The History of the Wesleyan Methodist Missionary Society, Vol. 2 of 5
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|Format: ||Paperback, 542 pages|
|Published In: ||United States, 01 September 2015|
Excerpt from The History of the Wesleyan Methodist Missionary Society, Vol. 2 of 5
The second volume of this History is wholly devoted to missionary service in the West India Islands. It contains the record of a work as full of courage and devotion, as instinct with true romance, as any that we shall find in the several fields in which 'the people called Methodists" have given their contribution to the message of the Christian Church. If in these latter days this field has seemed to lack the attractiveness of its earlier days, and the joy of abundant harvest which once it knew, there is all the more need that the fascinating story of its past should be fully set forth. It is well known that the gifted scholar whose work is here given to the world so felt the charm of this field that he said that if he were beginning his ministry, and were called to choose a field of service, he would offer to serve in the West Indies. That charm remains; and though dark and cloudy skies have gathered over this Mission Field, we cannot doubt that the seed sown with such unstinting hands and with hearts so lavish of their love will yet appear in a Church worthy of its history to the praise and glory of God.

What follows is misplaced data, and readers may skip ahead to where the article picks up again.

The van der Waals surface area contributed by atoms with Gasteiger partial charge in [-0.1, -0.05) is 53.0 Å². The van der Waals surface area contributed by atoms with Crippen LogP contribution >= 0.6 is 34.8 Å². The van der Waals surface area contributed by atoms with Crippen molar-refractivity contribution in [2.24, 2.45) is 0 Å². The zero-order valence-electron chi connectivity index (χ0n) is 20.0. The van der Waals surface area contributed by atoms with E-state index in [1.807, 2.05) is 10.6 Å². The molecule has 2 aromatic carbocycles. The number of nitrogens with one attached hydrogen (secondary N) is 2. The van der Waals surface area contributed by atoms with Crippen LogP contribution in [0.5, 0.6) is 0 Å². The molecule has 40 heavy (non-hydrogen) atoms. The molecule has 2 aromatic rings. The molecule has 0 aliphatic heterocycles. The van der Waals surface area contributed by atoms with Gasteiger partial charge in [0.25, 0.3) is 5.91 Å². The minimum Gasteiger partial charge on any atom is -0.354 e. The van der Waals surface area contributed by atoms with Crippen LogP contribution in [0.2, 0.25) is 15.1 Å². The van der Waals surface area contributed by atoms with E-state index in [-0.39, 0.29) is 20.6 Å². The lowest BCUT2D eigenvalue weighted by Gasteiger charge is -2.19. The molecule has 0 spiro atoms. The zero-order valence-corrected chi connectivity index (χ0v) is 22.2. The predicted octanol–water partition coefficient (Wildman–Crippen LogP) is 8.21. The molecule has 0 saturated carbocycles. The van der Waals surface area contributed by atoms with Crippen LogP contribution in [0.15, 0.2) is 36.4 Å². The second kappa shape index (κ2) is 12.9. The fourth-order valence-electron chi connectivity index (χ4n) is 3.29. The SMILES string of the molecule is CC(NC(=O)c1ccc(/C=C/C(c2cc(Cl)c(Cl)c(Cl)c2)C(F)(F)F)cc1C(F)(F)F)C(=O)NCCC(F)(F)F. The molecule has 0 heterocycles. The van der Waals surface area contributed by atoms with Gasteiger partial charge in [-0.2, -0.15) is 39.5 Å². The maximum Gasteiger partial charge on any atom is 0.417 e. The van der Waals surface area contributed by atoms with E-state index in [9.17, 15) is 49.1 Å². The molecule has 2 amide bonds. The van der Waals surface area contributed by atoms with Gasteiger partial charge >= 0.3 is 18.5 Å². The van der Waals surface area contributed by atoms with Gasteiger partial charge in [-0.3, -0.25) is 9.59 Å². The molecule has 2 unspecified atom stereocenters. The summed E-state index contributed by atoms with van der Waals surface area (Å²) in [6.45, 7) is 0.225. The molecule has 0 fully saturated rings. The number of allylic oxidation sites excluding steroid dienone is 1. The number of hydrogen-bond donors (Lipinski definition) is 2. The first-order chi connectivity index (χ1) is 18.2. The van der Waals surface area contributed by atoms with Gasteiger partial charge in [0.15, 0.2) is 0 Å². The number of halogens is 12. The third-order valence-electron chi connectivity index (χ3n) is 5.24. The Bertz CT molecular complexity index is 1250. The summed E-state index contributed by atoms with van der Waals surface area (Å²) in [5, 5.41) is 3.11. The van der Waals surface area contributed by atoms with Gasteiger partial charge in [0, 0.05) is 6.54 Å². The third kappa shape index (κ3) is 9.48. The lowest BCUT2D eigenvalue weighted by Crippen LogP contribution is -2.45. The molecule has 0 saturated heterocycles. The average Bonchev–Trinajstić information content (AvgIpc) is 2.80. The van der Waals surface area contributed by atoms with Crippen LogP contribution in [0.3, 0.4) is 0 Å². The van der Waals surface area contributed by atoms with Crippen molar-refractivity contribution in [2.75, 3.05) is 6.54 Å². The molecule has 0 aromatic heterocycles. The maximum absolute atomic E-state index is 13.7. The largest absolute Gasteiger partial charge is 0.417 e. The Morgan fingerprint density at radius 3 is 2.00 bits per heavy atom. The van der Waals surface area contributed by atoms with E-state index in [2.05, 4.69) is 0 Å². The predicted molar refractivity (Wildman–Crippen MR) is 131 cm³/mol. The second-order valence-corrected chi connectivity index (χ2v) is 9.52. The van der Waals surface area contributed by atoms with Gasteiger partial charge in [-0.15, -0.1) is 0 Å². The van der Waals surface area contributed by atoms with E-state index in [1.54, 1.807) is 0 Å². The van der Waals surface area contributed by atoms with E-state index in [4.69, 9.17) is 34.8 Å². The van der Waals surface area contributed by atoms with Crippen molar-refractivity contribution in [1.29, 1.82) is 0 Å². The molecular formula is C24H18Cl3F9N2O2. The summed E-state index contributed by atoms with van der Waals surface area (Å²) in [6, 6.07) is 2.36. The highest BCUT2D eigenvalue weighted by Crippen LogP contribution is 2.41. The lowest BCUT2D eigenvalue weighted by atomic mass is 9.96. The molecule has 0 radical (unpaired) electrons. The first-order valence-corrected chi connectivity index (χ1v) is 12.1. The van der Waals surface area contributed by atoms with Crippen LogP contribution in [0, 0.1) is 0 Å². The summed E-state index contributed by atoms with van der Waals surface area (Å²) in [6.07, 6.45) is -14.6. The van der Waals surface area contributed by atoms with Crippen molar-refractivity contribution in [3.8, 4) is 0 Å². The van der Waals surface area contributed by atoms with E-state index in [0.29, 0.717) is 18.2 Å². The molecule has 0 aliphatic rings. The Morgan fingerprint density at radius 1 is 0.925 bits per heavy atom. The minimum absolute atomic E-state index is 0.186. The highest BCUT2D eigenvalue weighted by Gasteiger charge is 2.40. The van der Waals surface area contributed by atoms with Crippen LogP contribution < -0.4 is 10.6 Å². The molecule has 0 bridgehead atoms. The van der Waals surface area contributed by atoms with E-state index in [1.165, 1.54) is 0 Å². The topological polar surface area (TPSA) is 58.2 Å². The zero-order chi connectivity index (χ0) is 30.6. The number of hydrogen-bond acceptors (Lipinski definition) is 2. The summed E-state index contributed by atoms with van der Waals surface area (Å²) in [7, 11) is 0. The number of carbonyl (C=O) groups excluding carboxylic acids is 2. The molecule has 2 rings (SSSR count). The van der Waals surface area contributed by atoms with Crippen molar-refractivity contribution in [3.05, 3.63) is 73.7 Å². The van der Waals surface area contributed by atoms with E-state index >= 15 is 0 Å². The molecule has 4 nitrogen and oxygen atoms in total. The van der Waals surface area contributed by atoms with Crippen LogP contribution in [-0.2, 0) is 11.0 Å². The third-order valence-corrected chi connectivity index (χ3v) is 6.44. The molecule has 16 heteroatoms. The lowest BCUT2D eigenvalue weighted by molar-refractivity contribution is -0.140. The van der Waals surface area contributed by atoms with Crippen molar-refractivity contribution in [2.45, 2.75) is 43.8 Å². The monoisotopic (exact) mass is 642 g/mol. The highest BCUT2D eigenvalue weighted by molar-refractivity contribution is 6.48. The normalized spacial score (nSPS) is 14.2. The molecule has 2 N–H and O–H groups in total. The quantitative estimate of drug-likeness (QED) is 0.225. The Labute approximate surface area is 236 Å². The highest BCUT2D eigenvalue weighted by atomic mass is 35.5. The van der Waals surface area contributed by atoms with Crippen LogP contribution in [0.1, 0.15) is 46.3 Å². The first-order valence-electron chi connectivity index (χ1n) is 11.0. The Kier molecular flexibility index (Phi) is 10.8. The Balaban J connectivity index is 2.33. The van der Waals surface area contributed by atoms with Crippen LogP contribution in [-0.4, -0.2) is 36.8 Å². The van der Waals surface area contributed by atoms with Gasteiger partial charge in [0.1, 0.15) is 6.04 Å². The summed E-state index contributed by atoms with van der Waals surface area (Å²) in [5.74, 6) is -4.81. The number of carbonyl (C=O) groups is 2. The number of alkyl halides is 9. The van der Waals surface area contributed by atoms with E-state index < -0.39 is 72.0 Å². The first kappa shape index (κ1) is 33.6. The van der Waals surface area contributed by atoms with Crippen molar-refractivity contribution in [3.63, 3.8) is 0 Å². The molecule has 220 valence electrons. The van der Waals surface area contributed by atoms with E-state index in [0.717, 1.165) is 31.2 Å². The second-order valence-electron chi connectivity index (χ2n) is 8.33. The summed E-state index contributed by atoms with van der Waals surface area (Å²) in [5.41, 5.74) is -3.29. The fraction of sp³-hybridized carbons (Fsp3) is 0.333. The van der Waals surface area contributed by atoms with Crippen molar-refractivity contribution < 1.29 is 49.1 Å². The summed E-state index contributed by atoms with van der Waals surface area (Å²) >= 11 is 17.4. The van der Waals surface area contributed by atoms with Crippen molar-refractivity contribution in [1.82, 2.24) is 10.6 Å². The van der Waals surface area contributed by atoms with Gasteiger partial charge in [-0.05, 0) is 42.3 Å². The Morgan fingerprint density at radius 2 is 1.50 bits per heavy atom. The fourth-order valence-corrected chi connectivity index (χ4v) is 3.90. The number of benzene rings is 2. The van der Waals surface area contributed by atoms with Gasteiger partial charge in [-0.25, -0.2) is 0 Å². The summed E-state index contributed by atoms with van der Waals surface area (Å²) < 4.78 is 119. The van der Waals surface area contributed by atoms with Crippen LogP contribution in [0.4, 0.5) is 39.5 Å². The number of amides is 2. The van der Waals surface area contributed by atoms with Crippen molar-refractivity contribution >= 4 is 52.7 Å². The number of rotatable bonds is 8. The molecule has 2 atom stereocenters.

The purpose of this Introduction, however, is not to add to what Dr. Findlay has so fully set forth, but rather to call the attention of the reader to the truly apostolic missionary who was the centre and spring of the wonderful service. John and Charles Wesley have so held the admiration and the reverence of their followers that there is no small danger of these forgetting the great gift given by God to the Church in Thomas Coke. Methodism is 'a fruitful vine; its branches hang over the wall.' East and West, and in the distant South the Methodist fellowship is found to-day in large and vital Communions which still acknowledge the passion of missionary zeal. It should never be forgotten that it was in 1784, nearly thirty years before the Wesleyan Missionary Society was formed, that John Wesley informed Thomas Coke of his desire to send him as ordained Presbyter to ordain Asbury for the service of the Methodist Church in America.
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